Back in December of last year, AgileBits released version 4 of 1Password for iOS. A completely redesigned, streamlined interface was introduced along with a built-in browser and iCloud syncing. The app has supported Dropbox and WiFi syncing for years, but iCloud was a welcomed addition when using version 4 on multiple iOS devices.
1Password 4.0 for iOS was a great release, but the Mac version was sadly left in the dust. The good news is that the developers at AgileBits have been working quietly on a totally new version of the Mac client for months, and it’s finally available.
1Password 4 for Mac aesthetically matches the iOS version at last, and it looks great. The old 1Password for Mac looks severely outdated in terms of design when compared with version 4. The app now plays well with Mavericks, Apple’s latest version of OS X rumored to ship next month.
There are over 90 new features in 1Password 4 for Mac. Here are some of the big ones:
- Completely redesigned interface
- Multiple vaults
- Shared items and vaults
- 256-bit authenticated encryption
- WiFi and iCloud sync
- 1Password mini menubar utility
- All-new extension with Opera support
The ability to create separate vaults for storing sensitive info is great for sharing within a business or between family members. You can see how it works under 1Password > New Demo Vault in the app. Sharing is a big part of 1Password 4, as you can also securely send individual items via email or “obfuscated” iMessage. If the recipient makes changes and sends the item back, the app will update your existing item to match.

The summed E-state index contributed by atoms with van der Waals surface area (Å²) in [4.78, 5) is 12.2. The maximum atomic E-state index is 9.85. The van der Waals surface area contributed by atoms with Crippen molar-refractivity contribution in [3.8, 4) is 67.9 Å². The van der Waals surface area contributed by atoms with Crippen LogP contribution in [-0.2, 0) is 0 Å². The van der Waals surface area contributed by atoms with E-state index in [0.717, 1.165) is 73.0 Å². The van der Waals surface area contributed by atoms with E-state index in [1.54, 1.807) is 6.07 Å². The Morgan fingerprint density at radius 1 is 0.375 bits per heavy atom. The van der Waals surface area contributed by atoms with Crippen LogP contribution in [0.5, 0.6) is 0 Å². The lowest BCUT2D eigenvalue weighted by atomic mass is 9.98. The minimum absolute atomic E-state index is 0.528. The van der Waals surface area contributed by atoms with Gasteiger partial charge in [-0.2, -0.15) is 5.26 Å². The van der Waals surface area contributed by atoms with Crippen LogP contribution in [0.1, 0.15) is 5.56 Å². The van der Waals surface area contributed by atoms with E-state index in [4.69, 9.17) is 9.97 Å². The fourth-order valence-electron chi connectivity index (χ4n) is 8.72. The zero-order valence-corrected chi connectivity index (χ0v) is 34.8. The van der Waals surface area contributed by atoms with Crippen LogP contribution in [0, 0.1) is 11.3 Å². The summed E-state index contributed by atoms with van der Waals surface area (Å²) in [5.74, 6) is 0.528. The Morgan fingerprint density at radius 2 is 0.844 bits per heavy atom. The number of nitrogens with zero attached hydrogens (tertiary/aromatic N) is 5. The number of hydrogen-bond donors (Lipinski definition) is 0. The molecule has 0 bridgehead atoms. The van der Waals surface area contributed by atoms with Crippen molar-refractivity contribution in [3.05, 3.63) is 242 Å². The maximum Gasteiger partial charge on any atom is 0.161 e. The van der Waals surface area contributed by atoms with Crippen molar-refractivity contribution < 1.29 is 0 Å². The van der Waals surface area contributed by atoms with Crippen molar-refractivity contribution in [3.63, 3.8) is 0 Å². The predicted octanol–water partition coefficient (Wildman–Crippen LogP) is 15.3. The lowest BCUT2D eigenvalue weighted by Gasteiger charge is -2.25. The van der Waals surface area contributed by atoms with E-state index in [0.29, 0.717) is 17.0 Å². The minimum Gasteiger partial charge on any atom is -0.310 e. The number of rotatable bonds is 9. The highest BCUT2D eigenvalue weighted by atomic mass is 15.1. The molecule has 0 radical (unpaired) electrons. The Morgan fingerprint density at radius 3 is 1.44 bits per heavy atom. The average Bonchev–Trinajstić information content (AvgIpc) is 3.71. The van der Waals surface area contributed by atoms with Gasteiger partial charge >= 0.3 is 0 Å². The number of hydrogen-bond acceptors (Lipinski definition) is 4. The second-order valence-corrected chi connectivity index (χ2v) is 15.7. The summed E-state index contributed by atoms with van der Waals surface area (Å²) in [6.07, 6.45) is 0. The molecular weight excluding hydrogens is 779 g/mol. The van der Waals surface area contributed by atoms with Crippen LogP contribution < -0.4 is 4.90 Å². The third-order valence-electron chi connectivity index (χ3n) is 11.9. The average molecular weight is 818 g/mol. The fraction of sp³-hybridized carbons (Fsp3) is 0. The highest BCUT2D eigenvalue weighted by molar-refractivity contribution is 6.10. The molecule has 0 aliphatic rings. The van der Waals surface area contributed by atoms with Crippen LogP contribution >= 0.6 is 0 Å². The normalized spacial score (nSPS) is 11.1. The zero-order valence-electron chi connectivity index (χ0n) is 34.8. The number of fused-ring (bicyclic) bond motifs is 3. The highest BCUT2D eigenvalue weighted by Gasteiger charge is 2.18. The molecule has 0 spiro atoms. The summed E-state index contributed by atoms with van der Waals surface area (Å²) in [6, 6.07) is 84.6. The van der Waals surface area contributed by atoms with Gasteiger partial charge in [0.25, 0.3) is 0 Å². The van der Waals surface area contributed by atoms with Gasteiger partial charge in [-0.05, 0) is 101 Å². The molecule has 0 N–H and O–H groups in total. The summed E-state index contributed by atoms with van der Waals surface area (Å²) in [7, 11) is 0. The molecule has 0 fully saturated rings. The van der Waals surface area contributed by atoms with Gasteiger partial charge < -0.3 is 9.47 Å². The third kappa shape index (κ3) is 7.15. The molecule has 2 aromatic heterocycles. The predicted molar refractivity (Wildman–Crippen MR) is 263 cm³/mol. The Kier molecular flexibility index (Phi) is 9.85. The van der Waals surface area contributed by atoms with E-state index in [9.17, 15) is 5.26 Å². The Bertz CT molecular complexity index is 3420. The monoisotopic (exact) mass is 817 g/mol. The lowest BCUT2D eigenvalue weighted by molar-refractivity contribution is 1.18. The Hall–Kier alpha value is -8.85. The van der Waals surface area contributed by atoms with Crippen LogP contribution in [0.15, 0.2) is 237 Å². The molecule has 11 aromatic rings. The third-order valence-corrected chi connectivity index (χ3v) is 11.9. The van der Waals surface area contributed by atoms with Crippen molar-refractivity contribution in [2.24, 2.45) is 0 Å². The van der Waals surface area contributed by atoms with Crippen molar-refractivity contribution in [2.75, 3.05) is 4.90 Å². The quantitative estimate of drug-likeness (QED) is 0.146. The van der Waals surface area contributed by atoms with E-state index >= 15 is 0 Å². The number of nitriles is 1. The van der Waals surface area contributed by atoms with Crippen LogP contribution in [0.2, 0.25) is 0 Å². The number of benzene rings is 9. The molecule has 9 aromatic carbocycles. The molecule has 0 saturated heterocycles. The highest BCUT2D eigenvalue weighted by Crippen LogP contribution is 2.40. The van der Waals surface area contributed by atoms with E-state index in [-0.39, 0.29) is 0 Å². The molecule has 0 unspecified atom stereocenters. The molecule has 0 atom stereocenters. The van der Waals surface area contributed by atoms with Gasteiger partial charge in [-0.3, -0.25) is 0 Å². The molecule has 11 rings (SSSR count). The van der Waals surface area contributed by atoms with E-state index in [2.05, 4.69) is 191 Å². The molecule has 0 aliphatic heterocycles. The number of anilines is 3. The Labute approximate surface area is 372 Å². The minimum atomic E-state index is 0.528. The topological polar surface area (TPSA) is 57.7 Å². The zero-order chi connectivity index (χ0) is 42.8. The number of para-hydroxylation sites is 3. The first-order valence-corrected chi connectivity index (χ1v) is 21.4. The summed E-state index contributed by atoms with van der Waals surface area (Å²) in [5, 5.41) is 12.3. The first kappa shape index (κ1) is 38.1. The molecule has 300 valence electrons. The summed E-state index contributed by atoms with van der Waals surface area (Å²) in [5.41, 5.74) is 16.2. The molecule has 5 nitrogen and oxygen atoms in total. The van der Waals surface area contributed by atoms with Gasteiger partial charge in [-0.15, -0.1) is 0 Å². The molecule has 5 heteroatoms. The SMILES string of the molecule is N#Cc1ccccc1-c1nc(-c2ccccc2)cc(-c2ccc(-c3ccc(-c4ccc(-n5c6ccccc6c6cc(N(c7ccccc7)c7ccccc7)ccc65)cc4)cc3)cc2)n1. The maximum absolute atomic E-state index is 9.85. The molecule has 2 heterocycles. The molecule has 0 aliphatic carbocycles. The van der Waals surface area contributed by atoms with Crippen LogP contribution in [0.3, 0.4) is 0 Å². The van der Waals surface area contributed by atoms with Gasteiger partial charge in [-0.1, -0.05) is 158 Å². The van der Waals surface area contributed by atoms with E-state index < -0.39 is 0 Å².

1Password mini is a nice addition for the Mac’s menubar. It makes it easy to search your vaults, item details, and more without having to open the app.
The browser extension for 1Password has gone native with this release, and the experience there is much smoother. Supported browsers are Safari, Google Chrome, Firefox, and Opera.
Since we found out that the NSA has been tapping tech companies to spy on us, trusting a third-party app to store your most precious data can sound dangerous. AgileBits has stated that it has not succumbed to any outside pressure, and its encryption remains strong. If you just want something to store your web logins, Apple’s iCloud Keychain in Safari is probably enough. But 1Password offers a more full-featured experience for storing everything from complete identities to secure notes to credit cards. It’s designed to be your own digital bank vault.
All Mac App Store customers of 1Password and those who purchased on the AgileBits website in 2013 get version 4 for free. The launch sale price is $40, but website customers who purchased prior to 2013 get a special launch price of $25.